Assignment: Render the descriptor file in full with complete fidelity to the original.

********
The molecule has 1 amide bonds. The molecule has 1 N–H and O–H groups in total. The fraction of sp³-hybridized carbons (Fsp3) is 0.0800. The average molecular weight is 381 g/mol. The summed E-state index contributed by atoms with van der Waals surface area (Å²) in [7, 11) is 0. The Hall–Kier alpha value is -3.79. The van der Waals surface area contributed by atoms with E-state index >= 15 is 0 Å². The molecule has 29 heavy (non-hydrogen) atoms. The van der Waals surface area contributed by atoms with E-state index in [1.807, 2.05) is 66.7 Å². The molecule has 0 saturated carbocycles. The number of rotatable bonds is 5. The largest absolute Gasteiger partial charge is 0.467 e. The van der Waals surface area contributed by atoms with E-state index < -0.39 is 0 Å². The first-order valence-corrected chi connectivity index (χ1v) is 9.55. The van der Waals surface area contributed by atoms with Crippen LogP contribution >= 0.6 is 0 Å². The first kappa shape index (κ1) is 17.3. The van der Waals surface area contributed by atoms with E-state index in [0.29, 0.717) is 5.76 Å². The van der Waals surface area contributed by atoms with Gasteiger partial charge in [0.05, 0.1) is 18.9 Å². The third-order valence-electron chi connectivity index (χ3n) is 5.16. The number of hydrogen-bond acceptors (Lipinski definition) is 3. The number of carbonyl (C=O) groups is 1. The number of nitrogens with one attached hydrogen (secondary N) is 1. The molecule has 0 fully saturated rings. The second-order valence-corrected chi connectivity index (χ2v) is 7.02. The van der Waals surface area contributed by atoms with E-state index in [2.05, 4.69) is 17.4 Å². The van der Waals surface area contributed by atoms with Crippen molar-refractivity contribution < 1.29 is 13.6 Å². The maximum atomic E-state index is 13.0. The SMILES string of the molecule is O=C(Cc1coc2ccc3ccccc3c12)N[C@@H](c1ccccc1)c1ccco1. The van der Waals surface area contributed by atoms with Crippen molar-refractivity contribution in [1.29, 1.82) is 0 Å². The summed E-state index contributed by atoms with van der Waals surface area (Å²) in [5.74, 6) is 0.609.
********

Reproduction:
The molecule has 1 amide bonds. The molecule has 1 N–H and O–H groups in total. The fraction of sp³-hybridized carbons (Fsp3) is 0.0800. The average molecular weight is 381 g/mol. The summed E-state index contributed by atoms with van der Waals surface area (Å²) in [7, 11) is 0. The Hall–Kier alpha value is -3.79. The van der Waals surface area contributed by atoms with E-state index >= 15 is 0 Å². The molecule has 29 heavy (non-hydrogen) atoms. The van der Waals surface area contributed by atoms with E-state index in [1.807, 2.05) is 66.7 Å². The molecule has 0 saturated carbocycles. The number of rotatable bonds is 5. The largest absolute Gasteiger partial charge is 0.467 e. The van der Waals surface area contributed by atoms with E-state index < -0.39 is 0 Å². The first-order valence-corrected chi connectivity index (χ1v) is 9.55. The van der Waals surface area contributed by atoms with Crippen LogP contribution >= 0.6 is 0 Å². The first kappa shape index (κ1) is 17.3. The van der Waals surface area contributed by atoms with E-state index in [0.29, 0.717) is 5.76 Å². The van der Waals surface area contributed by atoms with Gasteiger partial charge in [0.05, 0.1) is 18.9 Å². The third-order valence-electron chi connectivity index (χ3n) is 5.16. The number of hydrogen-bond acceptors (Lipinski definition) is 3. The number of carbonyl (C=O) groups is 1. The number of nitrogens with one attached hydrogen (secondary N) is 1. The molecule has 0 fully saturated rings. The second-order valence-corrected chi connectivity index (χ2v) is 7.02. The van der Waals surface area contributed by atoms with E-state index in [2.05, 4.69) is 17.4 Å². The van der Waals surface area contributed by atoms with Crippen molar-refractivity contribution < 1.29 is 13.6 Å². The maximum atomic E-state index is 13.0. The SMILES string of the molecule is O=C(Cc1coc2ccc3ccccc3c12)N[C@@H](c1ccccc1)c1ccco1. The van der Waals surface area contributed by atoms with Crippen molar-refractivity contribution in [1.29, 1.82) is 0 Å². The summed E-state index contributed by atoms with van der Waals surface area (Å²) in [5.74, 6) is 0.609.